Alejandro Domínguez I Algeciras (Cádiz), (EFE).- The media focus on the social situation in Algeciras (Cádiz) after the tragic murder last Wednesday of the sacristan of the La Palma church at the hands of an alleged jihadist has revealed a latent reality and more defended now than ever in the society of Algeciras: that of its coexistence and its multiculturalism.
A total of 129 different nationalities live in a municipality where the social model is very different from the rest. Miguel Alberto Díaz, president of the Barrio Vivo association, has spent many years working on the social integration of this cultural diversity.
For the associative leader, “without taking away the seriousness of what happened”, it is important to emphasize that “we have lived this coexistence normally, but we have not given it importance”.
Of the 129 nationalities that live in Algeciras, 70% are Moroccan. The rest is an amalgamation of nationalities among which there is a North African, sub-Saharan, South American or Asian population. There is also an important British colony, in addition to the strong presence of other European countries such as Romania or the Ukraine.
The work of the associative movement offers the best images of this integration. For example, Barrio Vivo promotes a music school in the neighborhood of La Piñera, in the southern zone, in which people of different nationalities share this cultural experience playing instruments such as the cello, piano or violin.
Other initiatives, such as the reading of Don Quixote in the Los Pastores neighborhood, offer every year the image of Arabs, Senegalese or Ukrainians reading fragments of the immortal work of Cervantes.
A spectacular coexistence
Initiatives that end up mixing with the life of the city, such as Tapasmundi, a tapas route in which Moroccan, Tunisian, Senegalese, Japanese, Thai and Pakistani recipes have been enjoyed in the city for the last five years.
The demographic reality of Algeciras is that of a city that surpasses the capital of Cádiz in number of inhabitants, and that is only surpassed in the province by Jerez. A city where there are around 12,000 Muslim inhabitants, who practice their religion in a total of seven mosques.
Omar Khemlani, imam of one of the city’s mosques, points out that “there is a spectacular coexistence here, and foreigners who have been here for a short time already feel like they are from Algeciras.”
Mohamed Mkaden expresses himself in the same terms: “I have been living here since 2004, and this city is an example of peace and coexistence. Here it is very difficult to divide between cultures. It’s a mix. There is a very high percentage of mixed couples, of Spaniards with Moroccans”.
Sociable and open people
Albert Bitoden, from Cameroon, arrived in Algeciras at the end of the nineties, after a migratory journey that took him through fifteen African states, until he managed to jump over the Melilla fence.
Now, he works for integration in the Cepaim Foundation: “Algeciras is a crossroads. It is a city of plural respect.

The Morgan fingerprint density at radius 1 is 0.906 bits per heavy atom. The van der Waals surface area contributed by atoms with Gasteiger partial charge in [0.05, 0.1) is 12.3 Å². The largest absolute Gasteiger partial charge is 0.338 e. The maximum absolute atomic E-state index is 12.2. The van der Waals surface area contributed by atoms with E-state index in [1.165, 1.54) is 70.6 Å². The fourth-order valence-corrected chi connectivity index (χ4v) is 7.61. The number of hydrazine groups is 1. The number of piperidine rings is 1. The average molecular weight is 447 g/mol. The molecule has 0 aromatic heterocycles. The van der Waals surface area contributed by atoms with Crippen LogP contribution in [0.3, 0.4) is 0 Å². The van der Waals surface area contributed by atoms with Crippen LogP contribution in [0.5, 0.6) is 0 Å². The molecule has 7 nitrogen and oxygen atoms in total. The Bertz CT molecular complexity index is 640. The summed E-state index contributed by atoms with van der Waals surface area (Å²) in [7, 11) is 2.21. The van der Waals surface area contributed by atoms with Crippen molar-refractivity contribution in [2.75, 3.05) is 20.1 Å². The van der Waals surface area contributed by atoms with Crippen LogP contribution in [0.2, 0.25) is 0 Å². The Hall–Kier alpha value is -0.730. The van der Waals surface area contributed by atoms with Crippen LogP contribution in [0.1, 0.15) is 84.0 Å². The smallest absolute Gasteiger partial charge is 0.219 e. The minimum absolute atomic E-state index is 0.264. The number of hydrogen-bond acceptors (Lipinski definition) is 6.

You can walk at any time with complete peace of mind and people greet you. I have always found shelter and respect here and this is not going to change it. After the storm, calm always comes.
Martha, a 23-year-old Bolivian with her architecture career under her arm, expressed herself in the same terms, decided to cross the pond in 2003.
Over the years, he would end up setting up a greengrocer in Algeciras: “When I first arrived in Spain, we arrived in Madrid, but the people there are very different, much more closed. I came to Algeciras, and here the people were more sociable, more open”.
The president of the Alternativas coordinator and the Márgenes y Vínculos Foundation, Francisco Mena, has spent years working on this cultural integration through different programs.
Algeciras is a model of exceptional coexistence
For Mena, «the coexistence model of Algeciras is exceptional, unique in Spain. It would have to be exported to other places. Here there are no ghettos, but the migrants are totally mixed with the rest of the population.
According to the study “The weight of immigration in the perception of the other”, carried out by Márgenes y Vínculos in 2017, 84.7% of the Moroccans surveyed describe life in Algeciras as very satisfactory.
The association leader highlights that “one of the most important things is that they accept our rules of coexistence from the beginning, when it is explained to them that children have to go to school, that families must be vaccinated or that women must go to the gynecologist ».
“And it is also important to teach the Spanish population that miscegenation is enriching and good,” he adds.
Regarding the explanation of this high number of resident nationalities, Francisco Mena is clear: “because it is a welcoming land, where the immigrant is not continually indicated. As in the rest of Spain, migration has been a relatively new phenomenon, the Campo de Gibraltar has spent its entire history living on migration.
“We have seen the ugliest face of migration, which is the dead. They arrive in Madrid on a plane. Here, they arrive in a boat. That creates a sensitivity that there is not in other places”, Mena specifies. EFE